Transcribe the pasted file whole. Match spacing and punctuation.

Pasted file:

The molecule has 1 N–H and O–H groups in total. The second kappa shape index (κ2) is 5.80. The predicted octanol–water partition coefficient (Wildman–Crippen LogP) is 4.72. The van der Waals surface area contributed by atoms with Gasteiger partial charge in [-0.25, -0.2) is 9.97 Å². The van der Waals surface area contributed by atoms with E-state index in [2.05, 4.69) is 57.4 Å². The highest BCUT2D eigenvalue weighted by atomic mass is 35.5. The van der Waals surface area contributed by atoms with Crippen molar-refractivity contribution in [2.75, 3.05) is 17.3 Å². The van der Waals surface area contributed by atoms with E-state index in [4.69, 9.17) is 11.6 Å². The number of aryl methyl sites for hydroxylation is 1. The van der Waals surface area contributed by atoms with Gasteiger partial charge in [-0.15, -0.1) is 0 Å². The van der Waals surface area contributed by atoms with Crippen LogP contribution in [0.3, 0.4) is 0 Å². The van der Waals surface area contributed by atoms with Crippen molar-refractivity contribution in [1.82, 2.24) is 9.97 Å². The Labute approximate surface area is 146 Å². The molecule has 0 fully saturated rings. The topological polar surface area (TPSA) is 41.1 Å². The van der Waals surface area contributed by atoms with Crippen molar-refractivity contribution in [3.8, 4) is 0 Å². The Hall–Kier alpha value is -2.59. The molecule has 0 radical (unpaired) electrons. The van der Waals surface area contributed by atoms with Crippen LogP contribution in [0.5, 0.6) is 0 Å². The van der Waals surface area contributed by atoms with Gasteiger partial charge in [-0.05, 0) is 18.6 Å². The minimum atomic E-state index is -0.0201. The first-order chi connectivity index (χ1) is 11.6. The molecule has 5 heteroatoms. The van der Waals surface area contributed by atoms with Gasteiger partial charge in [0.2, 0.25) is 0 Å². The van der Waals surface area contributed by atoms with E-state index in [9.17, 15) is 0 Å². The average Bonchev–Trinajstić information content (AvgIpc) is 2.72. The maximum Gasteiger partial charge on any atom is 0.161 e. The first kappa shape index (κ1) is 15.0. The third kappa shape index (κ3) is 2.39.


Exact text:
The molecule has 1 N–H and O–H groups in total. The second kappa shape index (κ2) is 5.80. The predicted octanol–water partition coefficient (Wildman–Crippen LogP) is 4.72. The van der Waals surface area contributed by atoms with Gasteiger partial charge in [-0.25, -0.2) is 9.97 Å². The van der Waals surface area contributed by atoms with E-state index in [2.05, 4.69) is 57.4 Å². The highest BCUT2D eigenvalue weighted by atomic mass is 35.5. The van der Waals surface area contributed by atoms with Crippen molar-refractivity contribution in [2.75, 3.05) is 17.3 Å². The van der Waals surface area contributed by atoms with E-state index in [4.69, 9.17) is 11.6 Å². The number of aryl methyl sites for hydroxylation is 1. The van der Waals surface area contributed by atoms with Gasteiger partial charge in [-0.15, -0.1) is 0 Å². The van der Waals surface area contributed by atoms with Crippen LogP contribution in [0.3, 0.4) is 0 Å². The van der Waals surface area contributed by atoms with Crippen molar-refractivity contribution in [1.82, 2.24) is 9.97 Å². The Labute approximate surface area is 146 Å². The molecule has 0 fully saturated rings. The topological polar surface area (TPSA) is 41.1 Å². The van der Waals surface area contributed by atoms with Crippen molar-refractivity contribution in [3.8, 4) is 0 Å². The Hall–Kier alpha value is -2.59. The molecule has 0 radical (unpaired) electrons. The van der Waals surface area contributed by atoms with Crippen LogP contribution in [0.5, 0.6) is 0 Å². The van der Waals surface area contributed by atoms with Gasteiger partial charge in [-0.05, 0) is 18.6 Å². The minimum atomic E-state index is -0.0201. The first-order chi connectivity index (χ1) is 11.6. The molecule has 5 heteroatoms. The van der Waals surface area contributed by atoms with Gasteiger partial charge in [0.2, 0.25) is 0 Å². The van der Waals surface area contributed by atoms with E-state index in [9.17, 15) is 0 Å². The average Bonchev–Trinajstić information content (AvgIpc) is 2.72. The maximum Gasteiger partial charge on any atom is 0.161 e. The first kappa shape index (κ1) is 15.0. The third kappa shape index (κ3) is 2.39.